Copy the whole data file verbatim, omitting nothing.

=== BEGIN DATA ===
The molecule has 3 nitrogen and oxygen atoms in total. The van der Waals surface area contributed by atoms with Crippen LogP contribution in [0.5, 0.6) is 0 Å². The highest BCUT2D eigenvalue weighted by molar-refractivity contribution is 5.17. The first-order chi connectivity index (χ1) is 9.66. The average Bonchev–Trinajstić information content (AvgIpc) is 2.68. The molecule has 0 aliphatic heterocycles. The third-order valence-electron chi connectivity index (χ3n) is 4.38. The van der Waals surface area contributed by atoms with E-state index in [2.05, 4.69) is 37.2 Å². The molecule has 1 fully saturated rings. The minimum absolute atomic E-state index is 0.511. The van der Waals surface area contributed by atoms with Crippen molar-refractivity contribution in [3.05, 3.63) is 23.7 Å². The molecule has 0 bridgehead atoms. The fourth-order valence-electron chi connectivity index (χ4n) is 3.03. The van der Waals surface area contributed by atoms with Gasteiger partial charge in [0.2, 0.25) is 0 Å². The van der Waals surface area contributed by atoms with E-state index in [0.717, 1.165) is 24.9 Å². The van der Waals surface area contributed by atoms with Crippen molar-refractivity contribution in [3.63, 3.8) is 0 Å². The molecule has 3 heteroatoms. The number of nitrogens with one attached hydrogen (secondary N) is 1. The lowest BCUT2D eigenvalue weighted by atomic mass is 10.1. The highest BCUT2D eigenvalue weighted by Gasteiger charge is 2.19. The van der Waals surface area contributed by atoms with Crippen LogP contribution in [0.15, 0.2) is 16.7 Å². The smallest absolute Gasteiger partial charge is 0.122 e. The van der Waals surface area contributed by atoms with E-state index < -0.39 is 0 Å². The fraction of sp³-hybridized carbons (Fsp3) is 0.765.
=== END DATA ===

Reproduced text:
The molecule has 3 nitrogen and oxygen atoms in total. The van der Waals surface area contributed by atoms with Crippen LogP contribution in [0.5, 0.6) is 0 Å². The highest BCUT2D eigenvalue weighted by molar-refractivity contribution is 5.17. The first-order chi connectivity index (χ1) is 9.66. The average Bonchev–Trinajstić information content (AvgIpc) is 2.68. The molecule has 0 aliphatic heterocycles. The third-order valence-electron chi connectivity index (χ3n) is 4.38. The van der Waals surface area contributed by atoms with E-state index in [2.05, 4.69) is 37.2 Å². The molecule has 1 fully saturated rings. The minimum absolute atomic E-state index is 0.511. The van der Waals surface area contributed by atoms with Crippen molar-refractivity contribution in [3.05, 3.63) is 23.7 Å². The molecule has 0 bridgehead atoms. The fourth-order valence-electron chi connectivity index (χ4n) is 3.03. The van der Waals surface area contributed by atoms with Gasteiger partial charge in [0.2, 0.25) is 0 Å². The van der Waals surface area contributed by atoms with E-state index in [0.717, 1.165) is 24.9 Å². The van der Waals surface area contributed by atoms with Crippen molar-refractivity contribution in [3.63, 3.8) is 0 Å². The molecule has 3 heteroatoms. The number of nitrogens with one attached hydrogen (secondary N) is 1. The lowest BCUT2D eigenvalue weighted by atomic mass is 10.1. The highest BCUT2D eigenvalue weighted by Gasteiger charge is 2.19. The van der Waals surface area contributed by atoms with Crippen LogP contribution in [0.15, 0.2) is 16.7 Å². The smallest absolute Gasteiger partial charge is 0.122 e. The van der Waals surface area contributed by atoms with E-state index < -0.39 is 0 Å². The fraction of sp³-hybridized carbons (Fsp3) is 0.765.